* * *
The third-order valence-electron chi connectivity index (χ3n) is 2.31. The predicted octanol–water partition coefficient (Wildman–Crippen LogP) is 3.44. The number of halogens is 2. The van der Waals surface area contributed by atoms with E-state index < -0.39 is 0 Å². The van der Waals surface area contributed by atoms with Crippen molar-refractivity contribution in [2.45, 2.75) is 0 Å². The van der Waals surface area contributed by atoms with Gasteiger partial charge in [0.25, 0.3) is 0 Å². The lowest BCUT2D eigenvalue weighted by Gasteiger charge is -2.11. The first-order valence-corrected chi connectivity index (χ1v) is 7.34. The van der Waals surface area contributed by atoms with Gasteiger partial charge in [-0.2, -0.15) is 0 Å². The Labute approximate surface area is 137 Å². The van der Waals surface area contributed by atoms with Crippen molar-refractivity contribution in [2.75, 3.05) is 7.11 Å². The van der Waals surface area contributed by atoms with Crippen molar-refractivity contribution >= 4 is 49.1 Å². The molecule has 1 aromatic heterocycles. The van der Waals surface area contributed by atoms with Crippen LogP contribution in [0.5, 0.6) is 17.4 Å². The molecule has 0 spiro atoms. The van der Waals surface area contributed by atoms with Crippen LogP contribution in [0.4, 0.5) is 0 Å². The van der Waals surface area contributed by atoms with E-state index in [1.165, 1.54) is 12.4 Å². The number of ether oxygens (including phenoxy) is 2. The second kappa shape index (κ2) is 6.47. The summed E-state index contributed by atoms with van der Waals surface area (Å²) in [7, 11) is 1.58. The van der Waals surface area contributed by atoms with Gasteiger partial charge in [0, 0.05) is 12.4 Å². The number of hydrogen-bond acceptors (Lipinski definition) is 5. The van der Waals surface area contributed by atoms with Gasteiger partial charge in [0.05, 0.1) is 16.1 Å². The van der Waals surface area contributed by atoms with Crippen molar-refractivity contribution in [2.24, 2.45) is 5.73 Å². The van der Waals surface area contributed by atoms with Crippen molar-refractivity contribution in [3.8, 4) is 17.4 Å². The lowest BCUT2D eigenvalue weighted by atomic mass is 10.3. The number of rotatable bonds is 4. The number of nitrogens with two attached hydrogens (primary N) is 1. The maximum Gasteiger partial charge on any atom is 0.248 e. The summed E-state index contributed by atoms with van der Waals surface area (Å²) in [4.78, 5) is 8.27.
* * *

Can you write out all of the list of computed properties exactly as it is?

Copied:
The third-order valence-electron chi connectivity index (χ3n) is 2.31. The predicted octanol–water partition coefficient (Wildman–Crippen LogP) is 3.44. The number of halogens is 2. The van der Waals surface area contributed by atoms with E-state index < -0.39 is 0 Å². The van der Waals surface area contributed by atoms with Crippen molar-refractivity contribution in [2.45, 2.75) is 0 Å². The van der Waals surface area contributed by atoms with Gasteiger partial charge in [0.25, 0.3) is 0 Å². The lowest BCUT2D eigenvalue weighted by Gasteiger charge is -2.11. The first-order valence-corrected chi connectivity index (χ1v) is 7.34. The van der Waals surface area contributed by atoms with Gasteiger partial charge in [-0.2, -0.15) is 0 Å². The Labute approximate surface area is 137 Å². The van der Waals surface area contributed by atoms with Crippen molar-refractivity contribution in [2.75, 3.05) is 7.11 Å². The van der Waals surface area contributed by atoms with Crippen molar-refractivity contribution >= 4 is 49.1 Å². The molecule has 1 aromatic heterocycles. The van der Waals surface area contributed by atoms with Crippen LogP contribution in [0.5, 0.6) is 17.4 Å². The molecule has 0 spiro atoms. The van der Waals surface area contributed by atoms with Crippen LogP contribution in [0.4, 0.5) is 0 Å². The van der Waals surface area contributed by atoms with E-state index in [1.165, 1.54) is 12.4 Å². The number of ether oxygens (including phenoxy) is 2. The second kappa shape index (κ2) is 6.47. The summed E-state index contributed by atoms with van der Waals surface area (Å²) in [7, 11) is 1.58. The van der Waals surface area contributed by atoms with Gasteiger partial charge in [0, 0.05) is 12.4 Å². The number of hydrogen-bond acceptors (Lipinski definition) is 5. The van der Waals surface area contributed by atoms with Gasteiger partial charge in [0.05, 0.1) is 16.1 Å². The van der Waals surface area contributed by atoms with Crippen molar-refractivity contribution in [2.24, 2.45) is 5.73 Å². The van der Waals surface area contributed by atoms with Crippen molar-refractivity contribution in [3.8, 4) is 17.4 Å². The lowest BCUT2D eigenvalue weighted by atomic mass is 10.3. The number of rotatable bonds is 4. The number of nitrogens with two attached hydrogens (primary N) is 1. The maximum Gasteiger partial charge on any atom is 0.248 e. The summed E-state index contributed by atoms with van der Waals surface area (Å²) in [4.78, 5) is 8.27.